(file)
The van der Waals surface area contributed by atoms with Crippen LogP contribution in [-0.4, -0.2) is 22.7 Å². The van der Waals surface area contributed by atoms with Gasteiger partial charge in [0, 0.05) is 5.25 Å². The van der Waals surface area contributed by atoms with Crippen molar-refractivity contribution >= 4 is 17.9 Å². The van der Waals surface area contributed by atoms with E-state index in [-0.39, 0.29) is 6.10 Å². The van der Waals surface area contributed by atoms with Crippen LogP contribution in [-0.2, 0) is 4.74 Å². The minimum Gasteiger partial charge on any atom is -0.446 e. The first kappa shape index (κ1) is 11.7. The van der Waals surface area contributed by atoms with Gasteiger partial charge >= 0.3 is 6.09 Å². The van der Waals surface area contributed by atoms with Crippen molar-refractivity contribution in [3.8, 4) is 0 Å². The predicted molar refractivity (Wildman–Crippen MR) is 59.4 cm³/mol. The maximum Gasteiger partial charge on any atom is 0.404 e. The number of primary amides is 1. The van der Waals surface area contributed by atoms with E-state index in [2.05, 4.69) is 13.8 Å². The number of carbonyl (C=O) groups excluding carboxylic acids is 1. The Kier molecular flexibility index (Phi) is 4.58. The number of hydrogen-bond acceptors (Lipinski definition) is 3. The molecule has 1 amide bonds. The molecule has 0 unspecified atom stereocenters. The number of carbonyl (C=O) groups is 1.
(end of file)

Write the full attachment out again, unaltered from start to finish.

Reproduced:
The van der Waals surface area contributed by atoms with Crippen LogP contribution in [-0.4, -0.2) is 22.7 Å². The van der Waals surface area contributed by atoms with Gasteiger partial charge in [0, 0.05) is 5.25 Å². The van der Waals surface area contributed by atoms with Crippen molar-refractivity contribution >= 4 is 17.9 Å². The van der Waals surface area contributed by atoms with E-state index in [-0.39, 0.29) is 6.10 Å². The van der Waals surface area contributed by atoms with Crippen LogP contribution in [-0.2, 0) is 4.74 Å². The minimum Gasteiger partial charge on any atom is -0.446 e. The first kappa shape index (κ1) is 11.7. The van der Waals surface area contributed by atoms with Gasteiger partial charge >= 0.3 is 6.09 Å². The van der Waals surface area contributed by atoms with Crippen molar-refractivity contribution in [3.8, 4) is 0 Å². The predicted molar refractivity (Wildman–Crippen MR) is 59.4 cm³/mol. The maximum Gasteiger partial charge on any atom is 0.404 e. The number of primary amides is 1. The van der Waals surface area contributed by atoms with E-state index in [2.05, 4.69) is 13.8 Å². The number of carbonyl (C=O) groups excluding carboxylic acids is 1. The Kier molecular flexibility index (Phi) is 4.58. The number of hydrogen-bond acceptors (Lipinski definition) is 3. The molecule has 1 amide bonds. The molecule has 0 unspecified atom stereocenters. The number of carbonyl (C=O) groups is 1.